Form Validation with Breeze and Aurelia

One of the great things about Breeze is it's built-in validation engine.

Support for validation is built into Breeze entities and the Breeze processing pipelines. Breeze maintains lists of validation rules and applies them automatically at specific moments in the entity life-cycle. But you remain always in control. Breeze discovers some validation rules and infers others; but you can add your own rules and remove any rule that you don't like. You choose when Breeze validates. You can validate any set of entities or entity properties at any time. You decide what the error messages say and how they're presented.

--breeze docs

Developers using Breeze often need to integrate the Breeze validation errors with input elements on an HTML form. This involves subscribing to the breeze Entity's (or EntityManager's) validationErrorsChanged event and displaying the invalid state on the appropriate form input for property-level errors or in a "validation summary" for entity-level validation errors.

Developers using ng1 could automate part of this task by using the zValidate directive from breeze labs. By adding the data-z-validate to each form input the property-level validation errors would be displayed automatically.


The aurelia-breeze plugin now ships with an experimental custom attribute that automates the task of displaying all property-level and entity-level validation errors.

Consider the following bootstrap-style form bound to a Breeze "Person" entity:

<form submit.delegate="submit()">  
  <div class="form-group">
    <label for="first-name">First Name</label>
    <input type="text" value.bind="entity.firstName"
           class="form-control" id="first-name" placeholder="First Name">
  <div class="form-group">
    <label for="last-name">Last Name</label>
    <input type="text" value.bind="entity.lastName"
           class="form-control" id="last-name" placeholder="Last Name">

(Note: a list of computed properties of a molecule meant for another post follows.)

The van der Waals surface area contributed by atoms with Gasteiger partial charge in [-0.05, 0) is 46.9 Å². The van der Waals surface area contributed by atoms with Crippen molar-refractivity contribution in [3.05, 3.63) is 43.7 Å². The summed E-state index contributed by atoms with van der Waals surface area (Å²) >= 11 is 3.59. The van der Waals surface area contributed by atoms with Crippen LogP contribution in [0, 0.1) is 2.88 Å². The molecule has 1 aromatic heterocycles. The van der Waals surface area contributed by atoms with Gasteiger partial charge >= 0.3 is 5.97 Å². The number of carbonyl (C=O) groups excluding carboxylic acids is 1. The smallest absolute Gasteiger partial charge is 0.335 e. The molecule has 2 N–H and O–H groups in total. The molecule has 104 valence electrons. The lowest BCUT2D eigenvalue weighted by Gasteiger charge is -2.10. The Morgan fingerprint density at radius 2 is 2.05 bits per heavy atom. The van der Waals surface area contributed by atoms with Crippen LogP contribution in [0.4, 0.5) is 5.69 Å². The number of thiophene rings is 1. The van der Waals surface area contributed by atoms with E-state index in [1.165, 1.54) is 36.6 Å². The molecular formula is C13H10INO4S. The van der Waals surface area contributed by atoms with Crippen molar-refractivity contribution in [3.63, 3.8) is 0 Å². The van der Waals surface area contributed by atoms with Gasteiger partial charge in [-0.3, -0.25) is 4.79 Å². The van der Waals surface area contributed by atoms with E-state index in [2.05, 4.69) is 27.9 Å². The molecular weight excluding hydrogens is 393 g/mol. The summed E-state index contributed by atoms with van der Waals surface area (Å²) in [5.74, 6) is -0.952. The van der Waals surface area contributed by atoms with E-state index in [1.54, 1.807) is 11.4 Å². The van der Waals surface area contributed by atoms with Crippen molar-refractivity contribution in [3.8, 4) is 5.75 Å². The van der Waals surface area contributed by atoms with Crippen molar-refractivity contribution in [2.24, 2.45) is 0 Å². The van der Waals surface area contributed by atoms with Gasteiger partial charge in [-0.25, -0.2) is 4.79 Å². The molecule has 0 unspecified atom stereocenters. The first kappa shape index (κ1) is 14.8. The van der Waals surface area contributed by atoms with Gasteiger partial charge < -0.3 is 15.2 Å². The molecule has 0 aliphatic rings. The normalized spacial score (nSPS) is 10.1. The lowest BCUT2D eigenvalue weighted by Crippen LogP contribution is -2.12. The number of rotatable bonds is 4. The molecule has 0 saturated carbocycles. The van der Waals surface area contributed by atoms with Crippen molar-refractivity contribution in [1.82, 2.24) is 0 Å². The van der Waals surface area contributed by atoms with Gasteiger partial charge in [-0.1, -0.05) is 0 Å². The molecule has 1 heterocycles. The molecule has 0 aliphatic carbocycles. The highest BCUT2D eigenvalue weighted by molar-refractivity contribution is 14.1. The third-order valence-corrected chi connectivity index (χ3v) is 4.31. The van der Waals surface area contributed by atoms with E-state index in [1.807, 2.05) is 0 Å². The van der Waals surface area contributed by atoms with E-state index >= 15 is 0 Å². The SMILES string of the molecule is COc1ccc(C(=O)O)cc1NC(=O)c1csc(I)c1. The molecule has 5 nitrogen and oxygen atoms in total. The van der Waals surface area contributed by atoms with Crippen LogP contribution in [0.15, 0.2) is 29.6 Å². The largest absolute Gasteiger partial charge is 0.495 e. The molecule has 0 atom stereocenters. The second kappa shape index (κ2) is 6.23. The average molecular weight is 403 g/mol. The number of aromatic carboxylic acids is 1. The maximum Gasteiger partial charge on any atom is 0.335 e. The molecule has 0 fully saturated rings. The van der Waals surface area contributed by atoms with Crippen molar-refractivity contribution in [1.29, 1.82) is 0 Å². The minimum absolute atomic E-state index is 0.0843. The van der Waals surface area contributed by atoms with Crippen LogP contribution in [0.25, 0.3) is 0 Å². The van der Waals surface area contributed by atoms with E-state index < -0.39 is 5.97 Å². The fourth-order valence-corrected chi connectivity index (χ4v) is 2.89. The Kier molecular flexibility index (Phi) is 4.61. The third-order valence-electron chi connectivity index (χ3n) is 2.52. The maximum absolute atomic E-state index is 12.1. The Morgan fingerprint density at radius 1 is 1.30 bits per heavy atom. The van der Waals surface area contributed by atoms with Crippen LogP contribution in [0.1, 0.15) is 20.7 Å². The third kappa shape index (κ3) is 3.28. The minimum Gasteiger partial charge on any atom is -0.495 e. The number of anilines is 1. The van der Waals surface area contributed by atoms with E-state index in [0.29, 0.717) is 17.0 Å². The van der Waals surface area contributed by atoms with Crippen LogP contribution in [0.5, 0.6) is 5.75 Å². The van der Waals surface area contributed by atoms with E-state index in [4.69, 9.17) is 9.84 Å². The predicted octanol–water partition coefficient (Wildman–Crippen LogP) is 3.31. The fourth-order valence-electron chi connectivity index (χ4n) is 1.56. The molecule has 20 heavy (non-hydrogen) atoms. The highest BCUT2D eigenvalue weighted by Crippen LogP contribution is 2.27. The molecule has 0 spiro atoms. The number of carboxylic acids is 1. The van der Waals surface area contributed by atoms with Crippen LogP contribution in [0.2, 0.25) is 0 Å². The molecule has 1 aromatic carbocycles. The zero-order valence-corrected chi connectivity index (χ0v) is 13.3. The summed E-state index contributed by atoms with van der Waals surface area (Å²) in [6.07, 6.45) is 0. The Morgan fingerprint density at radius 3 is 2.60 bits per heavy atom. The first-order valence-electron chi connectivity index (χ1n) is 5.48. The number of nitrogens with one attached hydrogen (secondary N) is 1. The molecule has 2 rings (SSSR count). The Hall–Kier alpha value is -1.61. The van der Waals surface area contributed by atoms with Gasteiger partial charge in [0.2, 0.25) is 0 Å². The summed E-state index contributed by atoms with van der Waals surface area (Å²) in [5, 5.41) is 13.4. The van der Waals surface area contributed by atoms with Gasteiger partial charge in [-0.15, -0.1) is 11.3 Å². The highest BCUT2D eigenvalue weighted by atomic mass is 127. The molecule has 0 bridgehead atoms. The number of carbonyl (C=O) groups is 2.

<button type="submit" class="btn btn-default">Submit</button>

We can display validation errors in this form by adding the new breeze-validation custom attribute to the form:

<form submit.delegate="submit()" breeze-validation.bind="entity">  

The rest of the form markup does not need to change!

This is made possible by Aurelia's powerful templating and binding engines. The breeze-validation attribute is able to locate the two-way bindings on the form, determine whether the binding is to a Breeze entity property and discover the name of the property- even in complex binding expressions using value-converters!

The breeze-validation attribute can be bound to a single breeze Entity or to a breeze EntityManager instance for scenarios where your form is bound to multiple entities or validation errors could arise from other entities that aren't used in the form.

Here's a working example:

Do I have to use bootstrap?

No. The logic that displays the validation errors lives in an implementation of the ErrorRenderer interface and is separate from the core logic of the breeze-validation attribute. The aurelia-breeze plugin ships with a BootstrapErrorRenderer which you could use as the starting point for creating your own error rendering logic. For example, if you created a FoundationErrorRenderer that uses the Zurb Foundation css, you could register it in your Aurelia application's main.js by doing following:

import {ErrorRenderer} from 'aurelia-breeze';  
import {FoundationErrorRenderer} from './foundation-error-renderer';

export function configure(aurelia) {  
  aurelia.container.registerTransient(ErrorRenderer, FoundationErrorRenderer); 

Do I need a <form> element?

No. You can put the breeze-validation attribute on any element and it will wire up the validation for any two-way bindings in the descendent elements.

Can I customize the validation messages?

Yes. Breeze offers a number of ways to customize validation messages. Check out this issue for more info.


This is an experimental feature and will change based on community feedback. Give it a try and let me know what you think. Issues can be reported here.